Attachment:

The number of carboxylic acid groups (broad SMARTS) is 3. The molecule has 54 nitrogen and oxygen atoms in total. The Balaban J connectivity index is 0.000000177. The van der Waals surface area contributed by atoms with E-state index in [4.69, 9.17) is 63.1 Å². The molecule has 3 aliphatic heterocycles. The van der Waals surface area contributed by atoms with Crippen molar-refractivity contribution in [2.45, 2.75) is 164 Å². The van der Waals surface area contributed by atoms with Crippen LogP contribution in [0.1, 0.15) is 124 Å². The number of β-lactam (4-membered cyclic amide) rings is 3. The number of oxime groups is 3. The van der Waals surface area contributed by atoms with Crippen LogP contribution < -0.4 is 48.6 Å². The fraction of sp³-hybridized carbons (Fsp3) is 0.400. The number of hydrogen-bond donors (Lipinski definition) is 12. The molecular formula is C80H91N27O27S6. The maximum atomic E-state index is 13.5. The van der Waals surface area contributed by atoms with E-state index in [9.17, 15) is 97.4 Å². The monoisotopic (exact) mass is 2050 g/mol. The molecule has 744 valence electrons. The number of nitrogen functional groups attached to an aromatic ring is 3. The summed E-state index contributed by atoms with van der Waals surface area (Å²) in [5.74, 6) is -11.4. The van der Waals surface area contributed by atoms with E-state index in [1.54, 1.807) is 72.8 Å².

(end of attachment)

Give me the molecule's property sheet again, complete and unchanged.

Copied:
The number of carboxylic acid groups (broad SMARTS) is 3. The molecule has 54 nitrogen and oxygen atoms in total. The Balaban J connectivity index is 0.000000177. The van der Waals surface area contributed by atoms with E-state index in [4.69, 9.17) is 63.1 Å². The molecule has 3 aliphatic heterocycles. The van der Waals surface area contributed by atoms with Crippen molar-refractivity contribution in [2.45, 2.75) is 164 Å². The van der Waals surface area contributed by atoms with Crippen LogP contribution in [0.1, 0.15) is 124 Å². The number of β-lactam (4-membered cyclic amide) rings is 3. The number of oxime groups is 3. The van der Waals surface area contributed by atoms with Crippen LogP contribution < -0.4 is 48.6 Å². The fraction of sp³-hybridized carbons (Fsp3) is 0.400. The number of hydrogen-bond donors (Lipinski definition) is 12. The molecular formula is C80H91N27O27S6. The maximum atomic E-state index is 13.5. The van der Waals surface area contributed by atoms with E-state index in [9.17, 15) is 97.4 Å². The monoisotopic (exact) mass is 2050 g/mol. The molecule has 744 valence electrons. The number of nitrogen functional groups attached to an aromatic ring is 3. The summed E-state index contributed by atoms with van der Waals surface area (Å²) in [5.74, 6) is -11.4. The van der Waals surface area contributed by atoms with E-state index in [1.54, 1.807) is 72.8 Å².